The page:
Anja Snellman, Continents: A Love Story. New Terrain Press, 2018. Translated from the Finnish by Timo Luhtanen. 20051 #WITMonth
I was sent this novel via fellow blogger Liz Dexter’s site ‘Adventures in reading, running and working from home’ as a giveaway from the publisher for responding to her review: my thanks to Liz and New Terrain for introducing me to this author. It’s also my first contribution to #WomenInTranslation Month (aka #WITMonth), curated annually by Meytal Radzinski at the Bibliobio blog.
According to Anja Snellman’s website she’s been a writer for nearly forty years, and has published 25 novels which have been translated into twenty languages. Her first novel, Sonia O. Was Here, remains the highest-selling Finnish debut so far.
The basic theme of Continents is simple; Oona and Alex are at first passionately in love; they’ve started their map life together, as Oona sees it, on the continent of Asia:
Their Asia was pure enchantment – it lasted for their first summer and the following one, if not longer. That first summer, they were busy making their first child on the smooth cliff by his grandmother’s villa.
Oona sees yellow for days afterwards, a sort of poetic afterburn from the sunshine in those idyllic times. That perhaps gives a flavour of Snellman’s method: a generic portrait in geographical images, locations, sensations, of the stages of a relationship (‘every couple has their Asia’ – usually but not necessarily at the start of their relationship), with highly personal details and poetic analogies and images from the daily lives and experience of this particular couple to animate it.
Here’s a typically sensuous account of life in steamy ‘Asia’:
Touches set off tremors of excitement and pleasure, and skin glows and smells of water lilies…In Asia, couples burn candles and incense, and write random lists about things they have in common. …They keep misplacing their keys and watches, forget the pizza box on the roof of the car, and accidentally lock the cat in the wardrobe.
I enjoy the way Anja Snellman conveys the delirious excitement of this erotically charged, blissful and intimate stage of a marriage, while showing it grounded in the humdrum and everyday. Their passionate intensity and mutual absorption is even slightly comical when described from the outside like that. That’s well observed.
Oona is very like the protagonist of her cartoon strips (she’s an artist-illustrator), a ‘quirky hippy girl’ called Rainbow. Alex, a journalist in ‘real’ life, is represented by her cartoon boyfriend, Scoop – also a writer.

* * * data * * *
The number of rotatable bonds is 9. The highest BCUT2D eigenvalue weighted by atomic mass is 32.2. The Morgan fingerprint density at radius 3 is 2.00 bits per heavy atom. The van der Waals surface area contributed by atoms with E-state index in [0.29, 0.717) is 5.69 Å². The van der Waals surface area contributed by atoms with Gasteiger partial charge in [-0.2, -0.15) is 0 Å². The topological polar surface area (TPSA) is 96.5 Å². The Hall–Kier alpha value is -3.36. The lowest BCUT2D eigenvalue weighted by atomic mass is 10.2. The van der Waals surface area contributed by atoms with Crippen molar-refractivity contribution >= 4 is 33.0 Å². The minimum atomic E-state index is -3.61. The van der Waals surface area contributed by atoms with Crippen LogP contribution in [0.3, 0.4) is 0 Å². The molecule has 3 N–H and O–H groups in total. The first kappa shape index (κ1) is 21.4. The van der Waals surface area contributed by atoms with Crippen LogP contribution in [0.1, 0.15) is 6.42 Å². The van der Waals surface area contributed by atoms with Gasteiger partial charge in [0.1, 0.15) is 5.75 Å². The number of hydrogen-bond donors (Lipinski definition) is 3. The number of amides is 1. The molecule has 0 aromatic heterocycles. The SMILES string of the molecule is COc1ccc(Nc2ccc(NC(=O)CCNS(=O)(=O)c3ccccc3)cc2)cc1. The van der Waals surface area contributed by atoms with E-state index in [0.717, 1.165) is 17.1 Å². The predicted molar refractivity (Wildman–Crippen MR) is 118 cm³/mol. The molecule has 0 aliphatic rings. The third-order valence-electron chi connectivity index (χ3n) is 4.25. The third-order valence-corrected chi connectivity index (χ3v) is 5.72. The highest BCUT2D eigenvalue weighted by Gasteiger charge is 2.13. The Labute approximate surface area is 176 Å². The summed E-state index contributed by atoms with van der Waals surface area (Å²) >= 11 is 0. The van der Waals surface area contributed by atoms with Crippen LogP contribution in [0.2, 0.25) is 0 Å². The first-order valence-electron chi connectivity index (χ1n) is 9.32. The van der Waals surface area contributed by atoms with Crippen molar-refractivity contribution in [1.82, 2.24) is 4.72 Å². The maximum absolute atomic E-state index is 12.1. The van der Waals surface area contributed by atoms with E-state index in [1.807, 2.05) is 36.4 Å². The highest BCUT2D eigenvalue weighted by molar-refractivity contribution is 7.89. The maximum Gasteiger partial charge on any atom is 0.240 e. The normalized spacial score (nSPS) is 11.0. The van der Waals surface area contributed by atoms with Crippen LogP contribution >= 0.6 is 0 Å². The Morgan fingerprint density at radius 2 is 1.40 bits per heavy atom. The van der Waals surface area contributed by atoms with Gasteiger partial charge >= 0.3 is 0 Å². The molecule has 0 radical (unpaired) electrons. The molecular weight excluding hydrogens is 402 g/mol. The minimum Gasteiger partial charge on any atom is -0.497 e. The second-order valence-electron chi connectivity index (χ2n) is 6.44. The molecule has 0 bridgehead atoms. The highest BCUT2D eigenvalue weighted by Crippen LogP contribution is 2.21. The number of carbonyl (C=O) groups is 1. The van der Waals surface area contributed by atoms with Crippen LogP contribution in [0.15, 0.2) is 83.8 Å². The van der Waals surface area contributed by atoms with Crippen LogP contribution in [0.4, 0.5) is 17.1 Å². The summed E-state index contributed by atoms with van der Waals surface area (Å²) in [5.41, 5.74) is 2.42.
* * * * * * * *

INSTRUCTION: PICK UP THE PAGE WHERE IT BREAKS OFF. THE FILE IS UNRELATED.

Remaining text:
Ominous signs are apparent even from the start. When Alex asks why Rainbow holds a daisy while Scoop has a pen behind his ear, and whether this brings them together or drives them apart, Oona answers honestly that she doesn’t know:
She thought he might not yet understand the combination of uninhibited and sad, bold and ambiguous, and blatant and shy, but he would learn.
Would he really? Alex is representative of a certain common type of man (I’m allowed to say that, being male): kind, generous but lacking in insight into himself and others, short of empathy. He’s quick to get jealous when Oona’s ex-boyfriends are discussed. He doesn’t share Oona’s generous, intuitive abandon, her untidy joie de vivre:
She lights up his life. When they get to the continent of Africa, Alex begins to wonder if her light is too bright.
Australia is remembered by Oona as ‘remote, with a peculiar outline and long distances, and not particularly attractive at first.’ But it was also a time of happiness, even though ‘the scent of a man was often replaced by that of a baby, and she had trouble sleeping for different reasons than before.’ More warning signs appear starkly: ‘isolation looms in Australia, so couples need to find ways to connect with the rest of the world.’
There’s that portentous, omniscient narrative voice, anatomising the situation while presenting the particulars: they think about making love, ‘with abandon, for hours’, but then they ‘yawned and shrugged, and the idea was left hibernating, or perhaps smoldering.’
Another good, salutary joke.
Anyone who’s been in a long relationship will recognise with a frisson this occasionally comical, deadly serious way of charting the stages of a relationship, in this case a marriage. Can passion survive parenthood, domesticity, promotions and pressures of work and career, rivalries and tensions in the dynamic between the two partners? It’s an ancient question, and Snellman doesn’t shirk exploring their resolutions, as this couple ‘slip, slide and slither’ through the continents to the icy wastes of Greenland and Antarctica.
Thanks again to Liz and New Terrain Press – an imprint that specialises in translations of Nordic works of literature – for introducing me to this bright literary voice. I agree with Liz, who says in her review that it’s ‘impeccably translated’, and skewers the achingly cool social circle of this couple unerringly. They just don’t do emotion and love too well. Still, who does?
Turns out, Oona does.
I hope to post a French-Canadian #WITMonth contribution next. Thanks again to Liz and Bibliobio for the nudge into – no, inspiration for – reading more women writers in translation, and my first ever Finnish novel.